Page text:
• Dash Arcana: This augments your standard dash, allowing you to leave behind damaging trails or shoot spells forward.
  • Standard Arcana: These are basically your run of the mill spells like Fireball or Ball Lightning. 
  • Signature Arcana: These essentially function like better versions of standard spells, but can also receive a huge boost if you cast them while at full signature energy charge.

I will admit that, while I could equip different elemental Arcana to maximize my effectiveness, once I’d unlocked enough lightning Arcana, I basically stayed a lightning mage throughout my entire playthrough. 

Shoot Magic into the Darkness

Once you’ve chosen your Arcana, you can enter the Chaos Trials and start blasting anything that moves—and some stuff that doesn’t.

What’s great about the combat in Wizard of Legend is that it feels amazing. You can dash around like a madman, leaving behind a trail of fire while you shoot out a rock dragon and then hurl a bolt of lightning that bounces between foes. You can swing an axe made of obsidian with reckless abandon while your foes’ faces fill with horror because you froze them in place with a fan of frost. The ability to have several moves combined with the relatively short cooldowns on most Arcana mean that you are very rarely doing nothing, and if you are doing nothing, then…

You’re doing it wrong.

If you do happen to take standard and signature spells that have relatively high cooldowns, you can supplement your build with Arcana that you can find, or buy, inside the trials. Basically you start each run with two empty spots, and can fill those with whatever you happen to find. This gives you more moves, which means that you can continue to do damage while you wait for your other cooldowns to end.

Basically, once you have a full six Arcana, you are ready to wreak complete havoc upon anything foolish enough to get in your way.

I also like that the spells and abilities feel substantial. There is a good amount of screenshake and some instances where things will slow down ever so slightly to really show the impact of the spell you’re casting. This ensures that you always feel like you’re doing real damage instead of just producing a bunch of numbers from the tops of enemy heads.

A Balancing Act

One of my least favorite things about Wizard of Legend is how well balanced the whole damn thing is.

Most of the moves do a relative same amount of damage no matter what they are. This means that you do the same amount of damage with a ten ton rock hammer that you do when you summon several dragons made of water.

I understand this decision in practice, but sometimes it makes certain moves a little underwhelming. Granted, some moves have more utility than others, so those might do less damage because they offer greater benefits elsewhere, but overall I thought that the Arcana that summons a thunder dragon should probably do a little more damage than a single ball of lightning.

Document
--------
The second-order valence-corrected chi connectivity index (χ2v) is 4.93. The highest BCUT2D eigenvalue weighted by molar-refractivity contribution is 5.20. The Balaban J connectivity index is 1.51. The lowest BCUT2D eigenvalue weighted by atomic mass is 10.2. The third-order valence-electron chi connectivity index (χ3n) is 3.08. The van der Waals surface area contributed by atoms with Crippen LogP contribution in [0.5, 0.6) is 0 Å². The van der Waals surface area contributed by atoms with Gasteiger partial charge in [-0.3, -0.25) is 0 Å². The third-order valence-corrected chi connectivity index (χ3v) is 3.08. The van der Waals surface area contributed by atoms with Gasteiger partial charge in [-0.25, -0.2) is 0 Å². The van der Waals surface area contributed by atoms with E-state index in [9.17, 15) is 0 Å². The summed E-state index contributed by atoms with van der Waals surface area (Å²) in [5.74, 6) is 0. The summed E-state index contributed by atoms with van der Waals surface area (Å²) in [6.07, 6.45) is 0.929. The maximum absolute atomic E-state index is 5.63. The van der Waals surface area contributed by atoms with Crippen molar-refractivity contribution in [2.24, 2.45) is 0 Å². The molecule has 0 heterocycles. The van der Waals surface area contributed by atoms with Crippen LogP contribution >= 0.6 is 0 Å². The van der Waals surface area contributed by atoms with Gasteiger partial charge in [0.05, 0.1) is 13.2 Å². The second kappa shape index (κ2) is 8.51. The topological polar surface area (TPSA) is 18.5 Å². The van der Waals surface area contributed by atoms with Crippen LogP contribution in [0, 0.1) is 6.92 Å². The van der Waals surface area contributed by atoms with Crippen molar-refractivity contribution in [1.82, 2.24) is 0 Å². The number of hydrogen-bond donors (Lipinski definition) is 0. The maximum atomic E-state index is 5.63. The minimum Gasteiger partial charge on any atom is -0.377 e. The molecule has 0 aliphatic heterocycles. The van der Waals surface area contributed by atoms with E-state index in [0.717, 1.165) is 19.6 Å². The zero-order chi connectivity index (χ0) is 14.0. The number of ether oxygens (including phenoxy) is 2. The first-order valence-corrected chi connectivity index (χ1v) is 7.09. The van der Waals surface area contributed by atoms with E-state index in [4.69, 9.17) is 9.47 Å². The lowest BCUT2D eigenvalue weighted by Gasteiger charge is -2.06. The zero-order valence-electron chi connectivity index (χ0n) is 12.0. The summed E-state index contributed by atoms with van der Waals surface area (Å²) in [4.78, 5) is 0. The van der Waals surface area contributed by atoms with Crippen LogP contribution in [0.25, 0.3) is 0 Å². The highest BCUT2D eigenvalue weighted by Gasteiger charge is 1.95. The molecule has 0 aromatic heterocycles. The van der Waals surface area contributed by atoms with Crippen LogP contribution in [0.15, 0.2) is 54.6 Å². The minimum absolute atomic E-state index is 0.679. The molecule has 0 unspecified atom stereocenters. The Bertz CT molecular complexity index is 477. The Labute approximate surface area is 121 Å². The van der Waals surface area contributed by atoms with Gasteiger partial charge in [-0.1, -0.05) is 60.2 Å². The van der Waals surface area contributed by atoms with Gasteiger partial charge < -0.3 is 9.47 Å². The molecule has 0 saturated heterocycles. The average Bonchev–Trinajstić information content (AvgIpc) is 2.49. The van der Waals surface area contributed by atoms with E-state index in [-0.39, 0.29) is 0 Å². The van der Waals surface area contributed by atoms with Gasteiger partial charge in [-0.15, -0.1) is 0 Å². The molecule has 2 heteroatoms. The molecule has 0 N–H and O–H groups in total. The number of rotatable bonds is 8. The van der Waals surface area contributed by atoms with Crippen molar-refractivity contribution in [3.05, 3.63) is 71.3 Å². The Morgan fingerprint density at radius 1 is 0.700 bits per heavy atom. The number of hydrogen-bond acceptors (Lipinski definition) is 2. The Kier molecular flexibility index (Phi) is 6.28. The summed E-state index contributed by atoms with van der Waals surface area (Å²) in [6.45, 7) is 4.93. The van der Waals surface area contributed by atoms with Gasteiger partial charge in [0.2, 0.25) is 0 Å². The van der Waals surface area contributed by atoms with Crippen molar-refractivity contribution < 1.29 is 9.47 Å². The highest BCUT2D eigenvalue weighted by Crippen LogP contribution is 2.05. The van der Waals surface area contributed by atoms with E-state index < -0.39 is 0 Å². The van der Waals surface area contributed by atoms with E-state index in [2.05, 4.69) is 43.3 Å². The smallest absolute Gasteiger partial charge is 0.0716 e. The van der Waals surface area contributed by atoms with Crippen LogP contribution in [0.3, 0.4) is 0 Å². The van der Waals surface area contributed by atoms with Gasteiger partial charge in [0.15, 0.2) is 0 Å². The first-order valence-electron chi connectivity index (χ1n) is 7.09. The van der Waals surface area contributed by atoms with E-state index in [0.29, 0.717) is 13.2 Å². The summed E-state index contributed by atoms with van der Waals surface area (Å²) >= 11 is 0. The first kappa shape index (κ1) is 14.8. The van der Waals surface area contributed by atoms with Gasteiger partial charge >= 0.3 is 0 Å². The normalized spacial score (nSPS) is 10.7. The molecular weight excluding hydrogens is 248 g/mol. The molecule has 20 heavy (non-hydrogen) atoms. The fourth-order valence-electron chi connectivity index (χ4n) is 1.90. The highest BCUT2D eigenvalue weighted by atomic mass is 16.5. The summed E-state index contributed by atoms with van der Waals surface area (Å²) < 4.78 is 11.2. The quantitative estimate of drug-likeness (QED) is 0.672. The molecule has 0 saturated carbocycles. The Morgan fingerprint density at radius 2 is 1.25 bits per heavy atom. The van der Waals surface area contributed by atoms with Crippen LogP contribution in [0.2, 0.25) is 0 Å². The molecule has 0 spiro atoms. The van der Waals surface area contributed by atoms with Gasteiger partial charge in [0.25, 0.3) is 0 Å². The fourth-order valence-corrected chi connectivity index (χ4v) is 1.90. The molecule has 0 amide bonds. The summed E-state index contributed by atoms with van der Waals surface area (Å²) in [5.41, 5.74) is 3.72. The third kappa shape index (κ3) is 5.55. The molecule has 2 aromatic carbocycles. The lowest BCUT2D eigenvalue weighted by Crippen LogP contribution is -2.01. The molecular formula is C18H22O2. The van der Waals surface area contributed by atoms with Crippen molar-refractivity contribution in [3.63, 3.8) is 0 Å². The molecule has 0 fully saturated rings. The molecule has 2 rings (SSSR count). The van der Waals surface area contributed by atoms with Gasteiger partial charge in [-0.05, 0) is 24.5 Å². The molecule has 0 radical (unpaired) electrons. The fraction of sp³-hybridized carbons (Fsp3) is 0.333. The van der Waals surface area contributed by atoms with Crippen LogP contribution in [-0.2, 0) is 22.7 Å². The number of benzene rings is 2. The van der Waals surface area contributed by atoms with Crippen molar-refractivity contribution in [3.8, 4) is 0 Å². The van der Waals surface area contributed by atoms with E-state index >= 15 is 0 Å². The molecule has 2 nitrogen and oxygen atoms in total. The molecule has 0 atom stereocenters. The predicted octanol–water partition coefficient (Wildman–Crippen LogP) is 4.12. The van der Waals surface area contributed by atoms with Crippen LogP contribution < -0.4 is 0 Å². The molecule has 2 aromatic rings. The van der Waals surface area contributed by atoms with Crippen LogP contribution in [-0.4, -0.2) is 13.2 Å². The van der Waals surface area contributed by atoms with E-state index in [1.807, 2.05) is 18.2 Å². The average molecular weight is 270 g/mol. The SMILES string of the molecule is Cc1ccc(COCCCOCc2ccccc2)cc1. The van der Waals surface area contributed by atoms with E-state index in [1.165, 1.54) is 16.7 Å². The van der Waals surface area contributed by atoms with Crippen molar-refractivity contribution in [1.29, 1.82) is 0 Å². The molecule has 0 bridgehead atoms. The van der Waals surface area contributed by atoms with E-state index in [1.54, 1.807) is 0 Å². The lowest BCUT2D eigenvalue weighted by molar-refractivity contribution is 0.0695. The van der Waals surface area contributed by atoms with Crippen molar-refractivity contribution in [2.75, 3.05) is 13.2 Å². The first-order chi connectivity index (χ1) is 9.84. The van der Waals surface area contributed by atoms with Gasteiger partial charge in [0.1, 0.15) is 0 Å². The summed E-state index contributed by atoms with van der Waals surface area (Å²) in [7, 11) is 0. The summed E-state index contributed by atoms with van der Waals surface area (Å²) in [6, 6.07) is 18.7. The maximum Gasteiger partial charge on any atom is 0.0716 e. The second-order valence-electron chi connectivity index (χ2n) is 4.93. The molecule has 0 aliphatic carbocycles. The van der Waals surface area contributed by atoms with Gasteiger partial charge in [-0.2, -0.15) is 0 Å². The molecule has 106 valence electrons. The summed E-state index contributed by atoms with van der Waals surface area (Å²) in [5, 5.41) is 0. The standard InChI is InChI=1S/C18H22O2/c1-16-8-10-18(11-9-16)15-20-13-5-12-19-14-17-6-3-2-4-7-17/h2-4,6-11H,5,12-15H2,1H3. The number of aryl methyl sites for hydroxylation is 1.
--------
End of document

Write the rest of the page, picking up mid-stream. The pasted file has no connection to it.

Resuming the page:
There is, however, a bit of a fix for this. Each Arcana has the potential to be enhanced, which means that you can improve upon them if you get the opportunity. 

Take, for example, the volt disk. It’s a basic attack that shoots a disk of lightning at a medium distance and briefly stuns foes. But if you enhance volt disk, it will hit it’s target and then bounce to a nearby enemy. Not only does that deal twice as much damage, but it also stuns two enemies instead of one. So, the enhancements are really where it’s at as far as increasing the amount of damage or utility that a spell offers. 

Unfortunately, without the enhancements offered by enhanced Arcana cards, or relics (items that offer benefits like increased fire damage), damage feels so even keeled that it can be a bit of a downer to get a really amazing-looking Arcana only to find that it does just as much damage as the one you were already using. 

The Final Trial

Overall, Wizard of Legend is a fast, frenetic, and fun experience. It might not have the depth and attention to detail of something like Enter the Gungeon,  the story of Hades, or the beautiful pixel work of Children of Morta, but it stands alone as something that has amazing controls and a combat system that is just plain exhilarating. While I feel that its spells were a little too balanced, I understand why it was created this way, and appreciate the dedication it must have taken to make that happen. 

I’m giving Wizard of Legend a magical 8.5/10 for making mages cool again.

Also, I just wanted to add that this game is very clearly a Kickstarter game. There are Arcana created by people with names that are clearly online handles, and some of the pictures that line the trial halls are just backers who paid enough money. I won’t say that it adds or takes away anything from the game… I just get a tickle out of a relic crafted by a “Virtuoso” named Tacobowls.